Originally the Mascot of The Argyll and Sutherland Highlanders, Cruachan III was adopted by The Royal Regiment of Scotland on its formation in 2006. He now spends his retirement in Redford Barracks with his companion and successor, Cruachan IV.
2016 Riding Hat Standards
Download the latest up to date information regarding Riding Hat Standards for 2016
A Guide to Path Grading
During 2015 Paths for All and Forestry Commission Scotland have worked together to create a useful comprehensive paths grading guidance which aims to work as a decision making tool – ‘to go or not to go’ – to all access takers under the Land Reform (Scotland ) 2003 Act and a grading tool for paths managers that will lead to uniform interpretation.
Download the guidance information
BHS Scotland and BHS Borders visit a Forest
Key messages for riders visiting working forests reinforced at joint Scottish event
BHS Scotland and BHS Borders joined forces with The Forestry Commission Scotland (FCS) at the end of October to run an educational and interesting forest access day at Glentress Visitors Centre east of Peebles . Despite the damp and mist, the riders who attended enjoyed the talks and the forest visit and BHS left having happily reinforced several key messages with FCS that facilitate forest riding during management works. These include:
FCS are keen to encourage riders to check FCS website for details of harvesting and other operations which may affect their riding plans. The dates promoted routes affected by forestry work and maps of the areas will be flagged up on this website.
Warning, route closure and diversion signs should be erected at key entry points to every forest when felling, extraction, haulage and other such operations in place, but should be confined to specific working areas only i.e. not the whole forest closed.
For their own safety, and that of people working in the forest, riders should respect signs about path closures and diversions. Key messages include safety and in particular the very real risk of a forwarder chain breaking and flying off at same speed as a bullet, this has been known to embed in bulletproof windscreens, and in trees within 100 metres.
BHS appreciates FCS good practice e.g. flip-over signs which operators can turn over at end of day when they finish to reopen route and vice versa in morning - not examples where routes are closed with nothing happening or signs left in place over weekend.
Diversions for promoted routes should be well signed on site. We've asked FCS to ensure maps are provided, and to ensure diversions take account of all users.
If riders come across any situations where signs or diversions are not in place, or there are inappropriate closures, e.g. left closed when no work going on, FCS are keen to know so please alert either them or BHSS.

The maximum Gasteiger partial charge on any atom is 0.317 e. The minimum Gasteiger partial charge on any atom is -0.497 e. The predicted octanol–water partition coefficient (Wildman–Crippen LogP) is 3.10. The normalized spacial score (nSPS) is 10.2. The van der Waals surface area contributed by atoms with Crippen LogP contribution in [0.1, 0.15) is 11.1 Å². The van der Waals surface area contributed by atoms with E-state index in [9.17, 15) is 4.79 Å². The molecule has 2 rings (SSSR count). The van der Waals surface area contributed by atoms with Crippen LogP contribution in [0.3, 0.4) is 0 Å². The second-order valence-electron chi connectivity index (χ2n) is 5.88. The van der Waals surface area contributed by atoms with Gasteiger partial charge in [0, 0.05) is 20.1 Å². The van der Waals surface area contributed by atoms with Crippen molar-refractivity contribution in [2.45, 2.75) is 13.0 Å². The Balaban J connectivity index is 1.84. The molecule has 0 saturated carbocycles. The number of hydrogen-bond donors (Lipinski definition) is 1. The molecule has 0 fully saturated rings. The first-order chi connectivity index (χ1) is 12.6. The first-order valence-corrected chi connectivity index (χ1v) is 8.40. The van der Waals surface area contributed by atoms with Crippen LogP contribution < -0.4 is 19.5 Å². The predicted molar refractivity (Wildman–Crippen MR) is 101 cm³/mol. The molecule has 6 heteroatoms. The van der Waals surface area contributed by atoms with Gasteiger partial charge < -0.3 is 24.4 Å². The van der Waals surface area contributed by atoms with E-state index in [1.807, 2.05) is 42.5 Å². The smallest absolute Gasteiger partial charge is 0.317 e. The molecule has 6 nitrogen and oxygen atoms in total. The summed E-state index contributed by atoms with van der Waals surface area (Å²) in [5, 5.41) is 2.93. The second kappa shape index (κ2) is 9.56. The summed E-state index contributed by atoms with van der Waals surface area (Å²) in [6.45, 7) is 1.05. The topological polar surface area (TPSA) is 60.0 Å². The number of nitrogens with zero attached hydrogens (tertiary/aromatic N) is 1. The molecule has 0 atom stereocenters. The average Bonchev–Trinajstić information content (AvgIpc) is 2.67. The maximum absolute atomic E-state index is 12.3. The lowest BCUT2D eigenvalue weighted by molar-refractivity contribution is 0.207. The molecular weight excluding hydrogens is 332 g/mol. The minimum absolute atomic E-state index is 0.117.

This was an excellent partnership event and more like this will be held in Dumfries and Galloway and Aberdeenshire next year.
Working Horse Day 2015
Make hay while the sun shines!
With the treble themes of horse power, agricultural heritage and education, the fourth BHS Scotland working horse day took place in blazing Perthshire sunshine in early October with eighteen different rigs and over 200 members of the public attending.
The packed timetable covered field work; ploughing, carting, harrowing, horse logging, work for individual ponies including deer saddles for the Highlands and peat carrying creels for the Eriskay pony, showing, turnout and care.
The most popular feature demonstration being hay making by heavy horses from Dave and Robert Nelson, Benny Duncan and Ross Kinnaird along with all their helpers. They used hay mowers, turners, kickers and rakes put through their paces alongside a Tumblin Tam which brought hay to the hand made stack. The climax of the hay-making theme was the operation of a pike or ruck maker by Bill Allan, who had brought it all the way from Silloth in Cumbria to use in conjunction with a green crop loader behind Benny Duncan’s pair of Clydesdales.
BHS Scotland was indebted to all our performers including; Robert Sibbald and team, Ruaridh Ormiston, Helena Macdonald, Maggie Macrae, Mary McGillivray, Janice Kirkpatrick, Jen Roy and Andrew Whitaker for bringing their amazing working horses and ponies, their machines and their harness. The legendary BHs Scotland tearoom did a roaring trade in the traditional Scottish fare of soup and stovies.
BHS Scotland Trip to Germany
Scottish BHS Members share Golden Anniversary in Germany
From start to finish the BHS Scotland 50th Anniversary trip to Germany was the equestrian trip of a lifetime for the fortunate members that filled the thirty places available, the happy age group with an age range between 84-12, came from all over Scotland including Orkney, Lewis, and the Borders.